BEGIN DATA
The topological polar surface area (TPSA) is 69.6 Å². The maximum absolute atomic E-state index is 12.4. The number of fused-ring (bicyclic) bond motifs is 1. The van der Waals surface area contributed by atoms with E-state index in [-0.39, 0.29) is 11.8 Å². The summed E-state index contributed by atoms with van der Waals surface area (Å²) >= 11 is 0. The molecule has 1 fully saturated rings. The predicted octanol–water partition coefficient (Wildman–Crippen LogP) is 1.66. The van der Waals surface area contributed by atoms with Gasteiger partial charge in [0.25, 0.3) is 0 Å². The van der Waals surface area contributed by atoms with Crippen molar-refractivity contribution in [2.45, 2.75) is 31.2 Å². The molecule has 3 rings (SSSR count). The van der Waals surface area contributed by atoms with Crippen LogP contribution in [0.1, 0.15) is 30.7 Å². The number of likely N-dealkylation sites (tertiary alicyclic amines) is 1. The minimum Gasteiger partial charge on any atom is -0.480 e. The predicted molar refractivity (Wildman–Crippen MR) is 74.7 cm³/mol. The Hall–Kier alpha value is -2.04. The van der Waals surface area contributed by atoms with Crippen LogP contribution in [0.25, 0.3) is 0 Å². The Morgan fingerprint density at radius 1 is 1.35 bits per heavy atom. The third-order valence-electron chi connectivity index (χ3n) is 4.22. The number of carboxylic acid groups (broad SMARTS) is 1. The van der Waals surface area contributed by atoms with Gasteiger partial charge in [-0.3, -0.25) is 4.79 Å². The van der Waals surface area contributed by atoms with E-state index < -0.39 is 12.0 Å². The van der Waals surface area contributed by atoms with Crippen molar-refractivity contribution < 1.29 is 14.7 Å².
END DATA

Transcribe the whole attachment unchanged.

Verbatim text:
The topological polar surface area (TPSA) is 69.6 Å². The maximum absolute atomic E-state index is 12.4. The number of fused-ring (bicyclic) bond motifs is 1. The van der Waals surface area contributed by atoms with E-state index in [-0.39, 0.29) is 11.8 Å². The summed E-state index contributed by atoms with van der Waals surface area (Å²) >= 11 is 0. The molecule has 1 fully saturated rings. The predicted octanol–water partition coefficient (Wildman–Crippen LogP) is 1.66. The van der Waals surface area contributed by atoms with Gasteiger partial charge in [0.25, 0.3) is 0 Å². The van der Waals surface area contributed by atoms with Crippen molar-refractivity contribution in [2.45, 2.75) is 31.2 Å². The molecule has 3 rings (SSSR count). The van der Waals surface area contributed by atoms with Crippen LogP contribution in [0.1, 0.15) is 30.7 Å². The number of likely N-dealkylation sites (tertiary alicyclic amines) is 1. The minimum Gasteiger partial charge on any atom is -0.480 e. The predicted molar refractivity (Wildman–Crippen MR) is 74.7 cm³/mol. The Hall–Kier alpha value is -2.04. The van der Waals surface area contributed by atoms with Crippen LogP contribution in [0.25, 0.3) is 0 Å². The Morgan fingerprint density at radius 1 is 1.35 bits per heavy atom. The third-order valence-electron chi connectivity index (χ3n) is 4.22. The number of carboxylic acid groups (broad SMARTS) is 1. The van der Waals surface area contributed by atoms with Gasteiger partial charge in [-0.3, -0.25) is 4.79 Å². The van der Waals surface area contributed by atoms with E-state index < -0.39 is 12.0 Å². The van der Waals surface area contributed by atoms with Crippen molar-refractivity contribution < 1.29 is 14.7 Å².